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What has 14 legs, eats a ton, and loves the outdoors?

FAQ and threads for those just starting to hike the Colorado 14ers.
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Re: What has 14 legs, eats a ton, and loves the outdoors?

Postby Bill Cummings » Wed Mar 06, 2013 10:47 pm

I agree with those who argue that going for Grizzly Gulch in a minivan loaded with 7 is very ambitious. Me, I wouldn't do it. I agree it CAN be done, but if you get stuck out there with your whole gang, that would not be fun. And if anyone gets hurt at your campsite (fairly likely at some point with a group of boys), you've got a long way to drive out for help. Also, there's not a lot of stuff for a group of boys to do out there other than the climbs.

Also agree that June is pretty early--maybe cold, maybe sloppy, some lingering snow, maybe some ice patches. Do-able, but not the best time for mountain climbing.

Have you already done the Buena Vista/Salida area? Lots of climbs there (some fairly "easy" ones), lots of other hikes, and lots of other stuff to do (fun towns, restaurants, sightseeing, rafting, kayaking, etc.) Plenty of good campgrounds near there, without the funky drive. I like the Buena Vista KOA--you can camp there, it costs a little more (but not a lot), and you get showers and campground hosts who can give you lots of ideas for activities. (Also a KOA in Ouray, another fun town with plenty to do.)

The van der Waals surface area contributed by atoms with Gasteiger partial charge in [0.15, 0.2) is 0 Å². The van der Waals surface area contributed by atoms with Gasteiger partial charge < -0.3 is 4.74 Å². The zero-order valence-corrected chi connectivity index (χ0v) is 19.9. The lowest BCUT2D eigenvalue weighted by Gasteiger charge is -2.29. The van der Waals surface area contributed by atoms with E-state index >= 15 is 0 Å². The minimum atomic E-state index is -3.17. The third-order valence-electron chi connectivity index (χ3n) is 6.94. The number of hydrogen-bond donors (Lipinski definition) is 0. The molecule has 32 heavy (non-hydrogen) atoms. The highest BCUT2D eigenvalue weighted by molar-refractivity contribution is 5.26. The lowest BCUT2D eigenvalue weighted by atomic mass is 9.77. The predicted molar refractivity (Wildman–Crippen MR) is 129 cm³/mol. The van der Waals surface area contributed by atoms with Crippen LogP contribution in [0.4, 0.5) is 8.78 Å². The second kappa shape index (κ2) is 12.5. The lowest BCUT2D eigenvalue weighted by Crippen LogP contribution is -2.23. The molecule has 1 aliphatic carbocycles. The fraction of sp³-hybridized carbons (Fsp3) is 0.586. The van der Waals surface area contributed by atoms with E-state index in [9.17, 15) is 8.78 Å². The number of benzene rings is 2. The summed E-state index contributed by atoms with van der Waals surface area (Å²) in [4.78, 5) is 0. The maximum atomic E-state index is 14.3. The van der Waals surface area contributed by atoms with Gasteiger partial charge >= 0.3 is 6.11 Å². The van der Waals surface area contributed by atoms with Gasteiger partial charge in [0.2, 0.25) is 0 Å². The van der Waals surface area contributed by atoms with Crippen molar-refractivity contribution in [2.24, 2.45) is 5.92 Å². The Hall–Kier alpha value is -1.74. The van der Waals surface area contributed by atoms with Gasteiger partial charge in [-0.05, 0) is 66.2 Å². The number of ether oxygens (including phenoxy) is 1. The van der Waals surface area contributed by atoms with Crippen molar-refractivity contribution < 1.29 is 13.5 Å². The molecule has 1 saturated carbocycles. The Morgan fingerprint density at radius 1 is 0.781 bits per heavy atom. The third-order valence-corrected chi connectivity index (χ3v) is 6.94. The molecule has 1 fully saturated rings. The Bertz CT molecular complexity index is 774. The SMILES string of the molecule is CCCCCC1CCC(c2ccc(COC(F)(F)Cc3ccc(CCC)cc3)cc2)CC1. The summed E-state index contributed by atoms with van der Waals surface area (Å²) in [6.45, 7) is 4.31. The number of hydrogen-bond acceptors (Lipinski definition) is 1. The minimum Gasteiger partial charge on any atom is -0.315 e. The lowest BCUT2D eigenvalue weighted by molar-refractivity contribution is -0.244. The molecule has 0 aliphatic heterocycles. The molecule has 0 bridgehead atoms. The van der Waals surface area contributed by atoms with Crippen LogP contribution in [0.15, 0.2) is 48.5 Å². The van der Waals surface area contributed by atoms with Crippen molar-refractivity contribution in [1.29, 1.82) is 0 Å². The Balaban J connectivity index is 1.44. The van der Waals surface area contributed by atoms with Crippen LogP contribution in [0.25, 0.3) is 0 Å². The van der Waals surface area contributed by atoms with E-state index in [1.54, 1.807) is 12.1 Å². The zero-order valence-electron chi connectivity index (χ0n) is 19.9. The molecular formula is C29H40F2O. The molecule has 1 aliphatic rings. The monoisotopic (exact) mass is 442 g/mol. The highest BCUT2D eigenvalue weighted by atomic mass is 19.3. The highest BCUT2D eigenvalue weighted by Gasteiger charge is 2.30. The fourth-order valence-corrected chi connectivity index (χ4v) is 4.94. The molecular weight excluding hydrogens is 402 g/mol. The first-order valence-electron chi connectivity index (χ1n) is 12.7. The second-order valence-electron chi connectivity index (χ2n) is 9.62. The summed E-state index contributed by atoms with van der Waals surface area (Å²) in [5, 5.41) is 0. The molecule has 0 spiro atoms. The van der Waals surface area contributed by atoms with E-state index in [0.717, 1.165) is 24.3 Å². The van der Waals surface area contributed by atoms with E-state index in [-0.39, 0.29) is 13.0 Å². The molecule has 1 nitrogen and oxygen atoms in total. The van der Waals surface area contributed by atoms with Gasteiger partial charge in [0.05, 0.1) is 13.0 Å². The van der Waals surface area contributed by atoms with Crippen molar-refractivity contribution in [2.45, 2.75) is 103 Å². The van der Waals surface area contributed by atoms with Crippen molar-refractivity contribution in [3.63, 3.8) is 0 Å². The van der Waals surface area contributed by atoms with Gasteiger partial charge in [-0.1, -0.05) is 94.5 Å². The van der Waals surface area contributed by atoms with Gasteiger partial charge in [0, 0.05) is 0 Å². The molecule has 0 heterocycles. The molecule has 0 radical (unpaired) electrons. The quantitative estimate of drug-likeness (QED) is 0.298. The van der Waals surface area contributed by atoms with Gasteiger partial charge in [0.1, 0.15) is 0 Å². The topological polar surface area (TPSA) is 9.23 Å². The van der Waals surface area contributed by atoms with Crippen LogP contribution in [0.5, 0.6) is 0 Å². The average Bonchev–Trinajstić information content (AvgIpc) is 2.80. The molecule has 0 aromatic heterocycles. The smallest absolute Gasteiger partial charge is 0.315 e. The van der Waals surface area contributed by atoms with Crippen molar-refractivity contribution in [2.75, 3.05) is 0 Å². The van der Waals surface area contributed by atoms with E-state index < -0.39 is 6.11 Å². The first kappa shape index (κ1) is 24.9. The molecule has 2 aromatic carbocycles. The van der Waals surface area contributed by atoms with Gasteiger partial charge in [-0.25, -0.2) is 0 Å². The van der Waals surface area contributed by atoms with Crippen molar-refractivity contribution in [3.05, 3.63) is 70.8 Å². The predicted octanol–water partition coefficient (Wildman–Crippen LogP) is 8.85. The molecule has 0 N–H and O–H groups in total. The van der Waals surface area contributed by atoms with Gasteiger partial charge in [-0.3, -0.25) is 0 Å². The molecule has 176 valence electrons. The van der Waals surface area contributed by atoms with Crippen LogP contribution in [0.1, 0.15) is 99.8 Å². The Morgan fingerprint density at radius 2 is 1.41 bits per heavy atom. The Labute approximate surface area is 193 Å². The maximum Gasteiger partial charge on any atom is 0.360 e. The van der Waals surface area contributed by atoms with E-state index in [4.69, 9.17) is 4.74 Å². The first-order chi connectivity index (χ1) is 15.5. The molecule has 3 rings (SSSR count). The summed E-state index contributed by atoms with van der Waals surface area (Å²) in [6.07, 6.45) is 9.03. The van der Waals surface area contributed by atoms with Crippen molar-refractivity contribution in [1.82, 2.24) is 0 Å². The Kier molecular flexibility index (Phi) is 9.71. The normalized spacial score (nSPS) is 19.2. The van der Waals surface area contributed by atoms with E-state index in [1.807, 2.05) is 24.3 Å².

There's also some pretty good forest campgrounds on the Guanella Pass Byway, near Georgetown. Good access to Bierstadt, Grays, and Torreys, and no funky driving.

Bottom line: Grizzly Gulch is beautiful, but I think there are better locations for you and your gang.

A couple of good references you may find helpful:
Best Tent Camping in Colorado (be sure to get the most recent edition--2012):http://www.amazon.com/Best-Tent-Camping-Car-Camping-Civilization/dp/0897329902/ref=sr_1_2?s=books&ie=UTF8&qid=1362630887&sr=1-2&keywords=best+tent+camping+colorado

Frommer's Best RV and Tent Campground in the USA (kind of dated but still worthwhile):http://www.amazon.com/Frommers-Best-Tent-Campgrounds-U-S/dp/0470069295/ref=sr_1_1?s=books&ie=UTF8&qid=1362631011&sr=1-1&keywords=best+rv+and+tent+campgrounds+in+the+usa

Feel free to shoot me a PM if you have some additional questions.
Bill "Blind Willie" Cummings

"God loves you just the way you are. But He loves you way too much to let you stay that way." --"Junebug"